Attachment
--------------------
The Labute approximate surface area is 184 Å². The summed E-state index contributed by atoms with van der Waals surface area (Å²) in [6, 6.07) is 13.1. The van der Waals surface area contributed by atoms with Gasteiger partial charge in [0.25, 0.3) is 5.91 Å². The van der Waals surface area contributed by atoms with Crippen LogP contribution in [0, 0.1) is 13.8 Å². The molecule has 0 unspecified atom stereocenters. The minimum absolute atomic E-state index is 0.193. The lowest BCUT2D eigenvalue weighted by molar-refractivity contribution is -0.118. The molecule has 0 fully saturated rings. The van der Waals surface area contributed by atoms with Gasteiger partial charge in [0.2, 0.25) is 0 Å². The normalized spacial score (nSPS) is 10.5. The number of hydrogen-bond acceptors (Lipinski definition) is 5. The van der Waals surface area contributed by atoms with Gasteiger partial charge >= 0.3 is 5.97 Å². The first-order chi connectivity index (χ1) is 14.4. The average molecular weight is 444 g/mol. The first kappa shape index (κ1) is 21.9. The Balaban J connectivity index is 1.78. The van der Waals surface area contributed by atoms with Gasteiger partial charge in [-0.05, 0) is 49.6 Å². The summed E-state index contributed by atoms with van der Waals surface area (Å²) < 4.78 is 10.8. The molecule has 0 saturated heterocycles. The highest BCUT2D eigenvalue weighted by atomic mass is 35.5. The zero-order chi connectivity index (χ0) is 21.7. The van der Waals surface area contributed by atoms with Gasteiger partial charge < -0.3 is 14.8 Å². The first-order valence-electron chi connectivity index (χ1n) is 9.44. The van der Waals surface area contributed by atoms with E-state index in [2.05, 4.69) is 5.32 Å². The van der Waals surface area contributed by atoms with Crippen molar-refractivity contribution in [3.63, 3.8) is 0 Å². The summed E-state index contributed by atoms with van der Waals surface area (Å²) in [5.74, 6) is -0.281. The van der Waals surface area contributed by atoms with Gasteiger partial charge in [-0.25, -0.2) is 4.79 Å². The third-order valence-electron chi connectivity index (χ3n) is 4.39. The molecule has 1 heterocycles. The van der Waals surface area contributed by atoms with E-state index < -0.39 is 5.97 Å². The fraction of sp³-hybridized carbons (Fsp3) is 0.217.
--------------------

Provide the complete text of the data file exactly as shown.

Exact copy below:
The Labute approximate surface area is 184 Å². The summed E-state index contributed by atoms with van der Waals surface area (Å²) in [6, 6.07) is 13.1. The van der Waals surface area contributed by atoms with Gasteiger partial charge in [0.25, 0.3) is 5.91 Å². The van der Waals surface area contributed by atoms with Crippen LogP contribution in [0, 0.1) is 13.8 Å². The molecule has 0 unspecified atom stereocenters. The minimum absolute atomic E-state index is 0.193. The lowest BCUT2D eigenvalue weighted by molar-refractivity contribution is -0.118. The molecule has 0 fully saturated rings. The van der Waals surface area contributed by atoms with Gasteiger partial charge in [0.2, 0.25) is 0 Å². The normalized spacial score (nSPS) is 10.5. The number of hydrogen-bond acceptors (Lipinski definition) is 5. The van der Waals surface area contributed by atoms with Gasteiger partial charge >= 0.3 is 5.97 Å². The first-order chi connectivity index (χ1) is 14.4. The average molecular weight is 444 g/mol. The first kappa shape index (κ1) is 21.9. The Balaban J connectivity index is 1.78. The van der Waals surface area contributed by atoms with Gasteiger partial charge in [-0.05, 0) is 49.6 Å². The summed E-state index contributed by atoms with van der Waals surface area (Å²) < 4.78 is 10.8. The molecule has 0 saturated heterocycles. The highest BCUT2D eigenvalue weighted by atomic mass is 35.5. The zero-order chi connectivity index (χ0) is 21.7. The van der Waals surface area contributed by atoms with Gasteiger partial charge < -0.3 is 14.8 Å². The first-order valence-electron chi connectivity index (χ1n) is 9.44. The van der Waals surface area contributed by atoms with E-state index in [2.05, 4.69) is 5.32 Å². The van der Waals surface area contributed by atoms with Crippen molar-refractivity contribution in [3.63, 3.8) is 0 Å². The summed E-state index contributed by atoms with van der Waals surface area (Å²) in [5.74, 6) is -0.281. The van der Waals surface area contributed by atoms with Gasteiger partial charge in [-0.25, -0.2) is 4.79 Å². The third-order valence-electron chi connectivity index (χ3n) is 4.39. The molecule has 1 heterocycles. The van der Waals surface area contributed by atoms with E-state index < -0.39 is 5.97 Å². The fraction of sp³-hybridized carbons (Fsp3) is 0.217.